Micro-influencers: 4 Reasons You Need Them In Your Influencer Marketing Strategy
3 Minute Read
You might not immediately consider micro-influencers when you embark on your first influencer marketing campaign. They have smaller audiences – typically in the region of 10,000 or fewer followers – when compared to more well known influencers. You’ve likely never heard of most of them, but if you look a little closer, you’ll see that there is much for marketers to be excited about.
Micro-influencers have a dedicated following and far better engagement rates than their macro-influencer counterparts. They’re becoming increasingly in demand, and for good reason.
Here are four reasons why you should be using micro-influencers in your marketing strategy.
1. Micro-influencers make your brand look authentic
Micro-influencers are seen completely differently to celebrities or macro-influencers. When a celebrity posts sponsored content, the public’s reaction is often of distrust or cynicism – people often just don’t believe that the celeb uses the brand they’re promoting. They have all the money in the world to buy whatever brand they want, right?
Micro-influencers, on the other hand, carry a far superior level of authenticity, and their audience listens to them. They’re often experts or enthusiasts about their particular niche, and their opinion, therefore, holds more weight.
Ultimately, micro-influencers are regular people like you and me.
This beauty influencer @IFEBOB has a relatively small following of just under 23,000 followers, but is a makeup artist and expert in her field. This makeup tutorial is done in collaboration with a makeup company with links to the products she used. While this is a sponsored post, it doesn’t really feel like one – her opinion is trusted, and people can see how great the products look on her. Her engagement for this post was 41 likes per thousand followers.
2. They have higher audience engagement
Engagement is so important in influencer marketing campaigns. If an influencer gets tonnes of likes, comments, questions and shares on their posts, it’s a good indication that people care about what they post.
And that’s the great thing about micro-influencers. Believe it or not, they typically have much higher engagement rates than large-scale influencers. Just look at the research by Markerly, below.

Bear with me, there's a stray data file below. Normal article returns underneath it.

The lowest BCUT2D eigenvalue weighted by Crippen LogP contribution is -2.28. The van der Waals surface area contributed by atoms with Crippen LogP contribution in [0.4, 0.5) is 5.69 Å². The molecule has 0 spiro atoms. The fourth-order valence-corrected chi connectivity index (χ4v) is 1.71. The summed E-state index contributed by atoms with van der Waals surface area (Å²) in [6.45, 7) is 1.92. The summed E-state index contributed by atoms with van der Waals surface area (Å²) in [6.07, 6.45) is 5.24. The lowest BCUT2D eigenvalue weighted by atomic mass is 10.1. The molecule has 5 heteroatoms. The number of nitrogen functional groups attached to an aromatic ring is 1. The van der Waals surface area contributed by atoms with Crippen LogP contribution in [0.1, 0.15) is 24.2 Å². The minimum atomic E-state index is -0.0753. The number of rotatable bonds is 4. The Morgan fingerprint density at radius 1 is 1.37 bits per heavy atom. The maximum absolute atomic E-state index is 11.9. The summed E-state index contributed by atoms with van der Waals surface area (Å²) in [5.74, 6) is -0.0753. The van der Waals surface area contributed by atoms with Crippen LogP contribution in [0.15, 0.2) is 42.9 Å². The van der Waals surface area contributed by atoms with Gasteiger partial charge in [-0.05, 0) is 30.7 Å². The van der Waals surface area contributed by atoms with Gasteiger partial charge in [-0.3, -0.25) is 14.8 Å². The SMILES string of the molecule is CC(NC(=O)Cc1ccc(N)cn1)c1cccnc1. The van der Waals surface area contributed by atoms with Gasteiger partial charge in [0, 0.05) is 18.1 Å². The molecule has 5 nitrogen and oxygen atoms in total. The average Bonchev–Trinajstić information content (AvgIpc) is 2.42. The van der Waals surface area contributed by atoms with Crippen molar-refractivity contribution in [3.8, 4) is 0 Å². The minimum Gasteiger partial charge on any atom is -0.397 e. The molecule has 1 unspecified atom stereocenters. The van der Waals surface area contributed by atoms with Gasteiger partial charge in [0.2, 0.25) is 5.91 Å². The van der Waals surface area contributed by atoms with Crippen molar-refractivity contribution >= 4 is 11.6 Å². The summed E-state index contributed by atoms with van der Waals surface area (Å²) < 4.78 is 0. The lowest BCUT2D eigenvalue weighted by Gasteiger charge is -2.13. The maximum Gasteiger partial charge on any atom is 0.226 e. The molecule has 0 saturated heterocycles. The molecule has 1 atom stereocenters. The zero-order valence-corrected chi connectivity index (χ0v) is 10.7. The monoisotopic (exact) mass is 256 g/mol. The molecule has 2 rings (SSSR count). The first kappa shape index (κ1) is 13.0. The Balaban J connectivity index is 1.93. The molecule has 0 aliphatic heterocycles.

Comments and like rates decrease dramatically as an influencer grows in numbers of followers.
3. You’ll save money with micro-influencers
These great engagement rates also mean you get a lot more bang for your buck. According to the agency Hello Society, micro-influencer campaigns are 6.7 times more efficient per engagement than macro-influencers campaigns, and therefore more cost effective, too.
Micro-influencers typically cost far less than celebrity influencers, who can charge eyewatering fees in excess of $250,000. Some celebs, such as Kylie Jenner, are estimated to charge a whopping $1 million per sponsored Instagram post. Micro-influencers, on the other hand, are more likely to charge somewhere between $150 – $1000.
However, be aware you may not have rights to use the content in other places, and you may be charged to use the image in other marketing.
4. They’ll use their creativity to make your brand look good
We know that blatantly promotional posts aren’t as effective as they used to be. As influencer marketing grows, it’s important to find new ways to capture followers’ attention and imagination. Instagram is overflowing with celebrity sponsored posts that look – and are – completely staged. Let’s not forget Scott Disick’s Instagram fail, where he copy and pasted the Bootea marketing team’s message on a post to his 20+ million followers. Eek!
Micro-influencers love having creative control, and are much more likely to put time and thought into your joint campaign. A survey by Crowdtap found that their favourite projects are the ones that allow them creative freedom. Allow your influencer’s ideas to lead the way – they’re content experts after all, and have built their following through their carefully crafted content. Look beyond social posts and consider other types of content, such as videos, interviews, tutorials, or top tip articles.
Specsavers recently launched a microinfluencer campaign, where they featured social media influencers on their website wearing their favourite pair of glasses. They allowed the influencers to explain their choices, letting them show their personality with a link to their chosen glasses.
To wrap up…
Research has found that 82 percent of consumers reported they were highly likely to follow a recommendation from a micro-influencer. They’re trusted, have higher engagement rates, are cost-effective and love the chance to get stuck into a creative project.
When it comes to deciding between a micro or macro-influencer, you might just choose the micro-influencer, after all.
To find out more about how to get started on your next micro-influencer campaign, get in touch: firstname.lastname@example.org